Last fall I found myself in a “spirited” debate with a few of my colleagues about how UAVs would integrate into the Navy’s carrier operations environment (this is what happens when a bunch of ex-naval aviators get together and prognosticate about the future…but I digress). The crux of the discussion was around who would do the majority of adapting: UAVs or the supporting elements onboard the carrier?
As an example, during normal operations LSOs (Landing Signals Officers) are stationed at the aft end of the carrier to ensure the safe and expeditious recovery of all aircraft. They are entrusted by the ship and airwing commanders to help pilots land and, when necessary, visually and verbally communicate signals for pilots to “wave off” and try the landing again. Check out this video of a carrier landing on the flight deck.
In a similar manner, the deck crews taxi the aircraft around to its final shutdown position using a series of hand and light signals in what can only be described as a chaotic ballet. The video below shows the operations aboard a carrier deck.
With the introduction of UAVs into the carrier environment, LSOs, deck crews, and others will have an interesting challenge of safeguarding operations without comprising them. Researchers at MIT are working on a series of exciting experiments to address this issue.
In short, the researchers are “training” UAV sensors to recognize the intricate hand signals and motions that are commonplace on the carrier deck. For example, there are specific motions to taxi forward, right, left, apply brakes, etc. These standardized motions allow the deck crews to “drive” the aircraft into certain positions, often times moving the nosewheel to within inches (yes, inches) of the carrier deck.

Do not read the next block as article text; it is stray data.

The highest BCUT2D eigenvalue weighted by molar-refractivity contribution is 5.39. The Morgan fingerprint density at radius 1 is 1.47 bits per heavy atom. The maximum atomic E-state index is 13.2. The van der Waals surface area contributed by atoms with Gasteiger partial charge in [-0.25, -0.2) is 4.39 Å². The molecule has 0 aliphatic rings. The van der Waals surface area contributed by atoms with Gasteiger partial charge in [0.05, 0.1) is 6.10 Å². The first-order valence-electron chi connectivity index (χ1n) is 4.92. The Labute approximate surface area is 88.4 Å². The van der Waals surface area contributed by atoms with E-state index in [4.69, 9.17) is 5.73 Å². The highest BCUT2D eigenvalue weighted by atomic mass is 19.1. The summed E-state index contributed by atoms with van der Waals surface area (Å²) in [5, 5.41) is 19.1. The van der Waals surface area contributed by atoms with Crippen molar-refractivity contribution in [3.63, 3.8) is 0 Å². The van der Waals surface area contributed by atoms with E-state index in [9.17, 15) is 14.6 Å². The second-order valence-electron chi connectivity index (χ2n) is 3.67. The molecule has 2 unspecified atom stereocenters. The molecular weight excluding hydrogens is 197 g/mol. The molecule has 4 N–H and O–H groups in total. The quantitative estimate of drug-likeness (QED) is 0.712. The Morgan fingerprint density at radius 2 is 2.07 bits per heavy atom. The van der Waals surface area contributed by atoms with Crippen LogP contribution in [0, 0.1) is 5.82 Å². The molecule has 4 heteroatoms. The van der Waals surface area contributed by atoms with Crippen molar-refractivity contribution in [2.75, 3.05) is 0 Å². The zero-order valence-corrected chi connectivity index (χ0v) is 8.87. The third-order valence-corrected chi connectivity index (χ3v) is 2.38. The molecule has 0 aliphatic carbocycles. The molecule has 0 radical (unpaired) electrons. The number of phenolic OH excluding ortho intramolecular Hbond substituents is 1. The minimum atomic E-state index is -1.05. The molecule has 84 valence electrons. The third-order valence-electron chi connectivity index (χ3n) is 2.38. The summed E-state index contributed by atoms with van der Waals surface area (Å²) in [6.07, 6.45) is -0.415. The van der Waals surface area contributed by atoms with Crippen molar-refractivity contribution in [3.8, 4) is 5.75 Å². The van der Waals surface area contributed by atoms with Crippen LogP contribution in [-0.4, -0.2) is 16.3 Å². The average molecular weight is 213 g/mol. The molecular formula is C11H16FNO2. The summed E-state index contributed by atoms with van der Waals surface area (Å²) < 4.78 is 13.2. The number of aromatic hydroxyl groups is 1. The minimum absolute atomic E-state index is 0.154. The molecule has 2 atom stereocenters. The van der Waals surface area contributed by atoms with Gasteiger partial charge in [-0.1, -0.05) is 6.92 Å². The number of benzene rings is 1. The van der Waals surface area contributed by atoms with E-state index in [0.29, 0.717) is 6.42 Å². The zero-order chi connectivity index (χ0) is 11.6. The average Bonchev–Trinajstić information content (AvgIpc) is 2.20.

Although the technology is nascent, the idea is spot on. Other options include hooking up directly to a UAV and taxiing it around with a joystick (to the elation of all those X-Box players out there) or taxiing via remote control from Vulture’s Row, perhaps.
In terms of landing UAVs on the carrier, the days of LSOs using hand signals is long gone. However, LSOs will continue to have the authority to ensure a clear deck by maintaining wave-off command over UAVs via electronic signals. In other words, if the LSO does not give a green light or if he hits the “pickle” because the deck becomes foul, a signal will be sent to the UAV that will cause it to immediately execute a wave-off and return into the landing pattern for another go-around.
Much work has yet to be done, but the good news is that the best and brightest in the world are beginning to develop innovative solutions.